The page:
Teen Birth Rate At Record Low, Condom Use Increases In 2005

Armen Hareyan's picture

Teen Birth Rate

The teen birth rate in the U.S. reached a record low in 2005, andcondom use among high school students increased, according to a reportreleased on Friday by the Federal Interagency Forum on Child and Family Statistics, the Washington Post reports (Kaufman, Washington Post,7/13). The report, titled "America's Children: Key National Indicatorsof Well-Being 2007," was compiled from data and studies at 22 federalagencies and addressed 38 key indicators, the AP/USA Today reports.


Accordingto the report, the birth rate among girls ages 15 to 17 declined from39 births per 1,000 girls in 1991 to 21 births per 1,000 girls in 2005(Kerr, AP/USA Today, 7/13). In 2005, the birth rate per1,000 girls in this age group was 12 for non-Hispanic whites, 35 fornon-Hispanic blacks, and 48 for Hispanics (Federal Interagency Forum release, 7/13).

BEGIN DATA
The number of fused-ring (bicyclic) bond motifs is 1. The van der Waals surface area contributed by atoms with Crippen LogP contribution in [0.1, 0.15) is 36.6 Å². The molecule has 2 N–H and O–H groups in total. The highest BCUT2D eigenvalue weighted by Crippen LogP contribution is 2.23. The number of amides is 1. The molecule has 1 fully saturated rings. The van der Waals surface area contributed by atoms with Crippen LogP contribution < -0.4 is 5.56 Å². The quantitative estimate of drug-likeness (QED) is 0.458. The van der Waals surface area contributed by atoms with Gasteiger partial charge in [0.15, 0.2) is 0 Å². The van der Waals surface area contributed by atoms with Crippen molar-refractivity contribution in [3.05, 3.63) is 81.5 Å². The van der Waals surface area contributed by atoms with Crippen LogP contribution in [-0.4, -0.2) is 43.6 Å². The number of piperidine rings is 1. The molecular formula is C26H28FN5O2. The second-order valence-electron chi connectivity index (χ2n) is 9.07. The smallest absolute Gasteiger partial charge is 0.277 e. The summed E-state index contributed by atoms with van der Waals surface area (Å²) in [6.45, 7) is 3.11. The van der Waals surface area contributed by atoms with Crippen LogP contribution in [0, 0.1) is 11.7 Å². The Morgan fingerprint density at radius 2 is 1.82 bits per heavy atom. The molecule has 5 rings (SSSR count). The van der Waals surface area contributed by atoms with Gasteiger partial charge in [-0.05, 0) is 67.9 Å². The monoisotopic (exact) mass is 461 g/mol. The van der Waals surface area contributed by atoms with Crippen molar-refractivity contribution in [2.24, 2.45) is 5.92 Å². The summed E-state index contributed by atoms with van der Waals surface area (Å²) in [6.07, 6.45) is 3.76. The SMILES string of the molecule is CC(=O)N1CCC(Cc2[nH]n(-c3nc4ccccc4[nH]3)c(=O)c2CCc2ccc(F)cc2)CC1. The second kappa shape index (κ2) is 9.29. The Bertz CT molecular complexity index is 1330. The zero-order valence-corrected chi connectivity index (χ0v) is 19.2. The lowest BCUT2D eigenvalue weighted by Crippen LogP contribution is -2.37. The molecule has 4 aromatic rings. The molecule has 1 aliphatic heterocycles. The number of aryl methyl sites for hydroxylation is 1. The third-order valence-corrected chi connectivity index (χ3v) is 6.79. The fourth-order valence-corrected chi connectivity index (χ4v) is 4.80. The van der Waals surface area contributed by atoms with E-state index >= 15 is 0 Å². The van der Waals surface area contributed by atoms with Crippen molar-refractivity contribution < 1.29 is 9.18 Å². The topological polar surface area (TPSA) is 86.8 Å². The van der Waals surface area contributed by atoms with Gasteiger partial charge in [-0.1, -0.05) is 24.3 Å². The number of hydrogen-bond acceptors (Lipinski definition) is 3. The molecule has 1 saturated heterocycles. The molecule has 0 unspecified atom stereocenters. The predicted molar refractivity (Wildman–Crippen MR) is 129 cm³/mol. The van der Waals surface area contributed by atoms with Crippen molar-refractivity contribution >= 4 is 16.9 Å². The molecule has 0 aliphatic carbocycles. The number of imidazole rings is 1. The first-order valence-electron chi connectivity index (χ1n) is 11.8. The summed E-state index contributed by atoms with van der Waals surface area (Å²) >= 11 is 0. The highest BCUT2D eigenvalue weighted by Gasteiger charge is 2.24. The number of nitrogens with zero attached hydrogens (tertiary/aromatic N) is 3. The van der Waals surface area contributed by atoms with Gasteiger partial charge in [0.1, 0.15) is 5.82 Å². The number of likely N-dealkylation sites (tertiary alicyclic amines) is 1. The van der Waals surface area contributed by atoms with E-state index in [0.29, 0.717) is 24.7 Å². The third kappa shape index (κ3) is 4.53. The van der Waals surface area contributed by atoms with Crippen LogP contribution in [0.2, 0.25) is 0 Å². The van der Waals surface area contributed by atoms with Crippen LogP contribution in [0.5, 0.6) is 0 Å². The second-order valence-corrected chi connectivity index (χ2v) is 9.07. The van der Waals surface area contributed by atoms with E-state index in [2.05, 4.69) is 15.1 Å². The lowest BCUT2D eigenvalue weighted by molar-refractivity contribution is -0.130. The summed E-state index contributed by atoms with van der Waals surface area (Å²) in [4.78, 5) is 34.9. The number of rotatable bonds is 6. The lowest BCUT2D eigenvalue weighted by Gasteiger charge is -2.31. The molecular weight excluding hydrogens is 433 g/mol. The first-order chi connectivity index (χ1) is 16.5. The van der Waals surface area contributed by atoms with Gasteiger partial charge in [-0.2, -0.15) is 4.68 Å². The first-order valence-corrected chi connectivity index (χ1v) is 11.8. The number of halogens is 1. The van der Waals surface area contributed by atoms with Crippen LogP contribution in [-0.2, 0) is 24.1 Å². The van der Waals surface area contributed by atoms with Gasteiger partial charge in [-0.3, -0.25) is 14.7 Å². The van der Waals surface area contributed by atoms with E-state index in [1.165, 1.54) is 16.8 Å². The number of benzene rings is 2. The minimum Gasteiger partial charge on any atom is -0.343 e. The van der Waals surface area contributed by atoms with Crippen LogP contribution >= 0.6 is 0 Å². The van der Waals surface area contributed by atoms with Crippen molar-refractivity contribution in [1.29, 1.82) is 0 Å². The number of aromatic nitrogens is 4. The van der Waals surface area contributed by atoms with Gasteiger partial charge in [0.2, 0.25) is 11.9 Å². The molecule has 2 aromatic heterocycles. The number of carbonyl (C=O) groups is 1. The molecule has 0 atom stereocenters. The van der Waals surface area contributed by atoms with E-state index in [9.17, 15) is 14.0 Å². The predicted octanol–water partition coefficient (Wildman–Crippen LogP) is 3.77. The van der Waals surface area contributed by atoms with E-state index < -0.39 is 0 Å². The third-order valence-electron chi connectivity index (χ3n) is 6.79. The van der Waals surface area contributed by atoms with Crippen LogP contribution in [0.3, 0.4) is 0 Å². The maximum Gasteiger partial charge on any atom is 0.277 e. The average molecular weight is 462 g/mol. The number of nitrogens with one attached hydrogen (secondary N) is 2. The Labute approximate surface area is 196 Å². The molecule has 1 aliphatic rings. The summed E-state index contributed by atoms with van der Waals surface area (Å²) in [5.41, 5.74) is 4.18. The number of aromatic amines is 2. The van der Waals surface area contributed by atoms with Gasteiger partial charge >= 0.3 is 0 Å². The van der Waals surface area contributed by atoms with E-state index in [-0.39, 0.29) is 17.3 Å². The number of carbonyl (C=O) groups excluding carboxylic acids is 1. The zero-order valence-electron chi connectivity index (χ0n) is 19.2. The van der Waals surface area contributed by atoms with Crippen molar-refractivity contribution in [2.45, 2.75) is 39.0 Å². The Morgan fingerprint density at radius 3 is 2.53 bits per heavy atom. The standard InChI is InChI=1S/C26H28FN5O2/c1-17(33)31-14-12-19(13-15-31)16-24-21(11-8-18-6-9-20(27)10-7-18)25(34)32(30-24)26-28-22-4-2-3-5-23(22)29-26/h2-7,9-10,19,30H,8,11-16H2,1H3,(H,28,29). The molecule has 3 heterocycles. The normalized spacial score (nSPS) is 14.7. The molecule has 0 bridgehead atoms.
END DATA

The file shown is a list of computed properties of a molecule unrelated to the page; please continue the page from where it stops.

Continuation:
Accordingto the report, 47% of high school students, or 6.7 million, reportedhaving had sexual intercourse in 2005, compared with 54% in 1991. Therate of high school students reporting having sex has remainedunchanged since 2003, according to the AP/USA Today.Sixty-three percent of those who reported having sex during athree-month period in 2005 said they used condoms, compared with 46% in1991, the report showed (AP/USA Today, 7/13). The reportalso found that the percentage of girls who said they used birthcontrol remained stable. In addition, births among unmarried women intheir 20s increased significantly, and the birth rate for unmarriedwomen increased, the Post reports (Washington Post, 7/13).


"The implications for the population are quite positive in terms oftheir health and their well-being," Edward Sondik, director of CDC's National Center for Health Statistics,said, adding, "The lower figure on teens having sex means the risk ofsexually transmitted diseases is lower." James Wagoner, president of Advocates for Youth,said, "I think the HIV/AIDS epidemic and the efforts in the '80s and'90s had a lot to do with" reducing teen sex and adolescent births andincreasing condom use. He added, "We need to encourage young teens todelay sexual initiation, and we need to make sure they get all theinformation they need about condoms and birth control" (AP/USA Today, 7/13).

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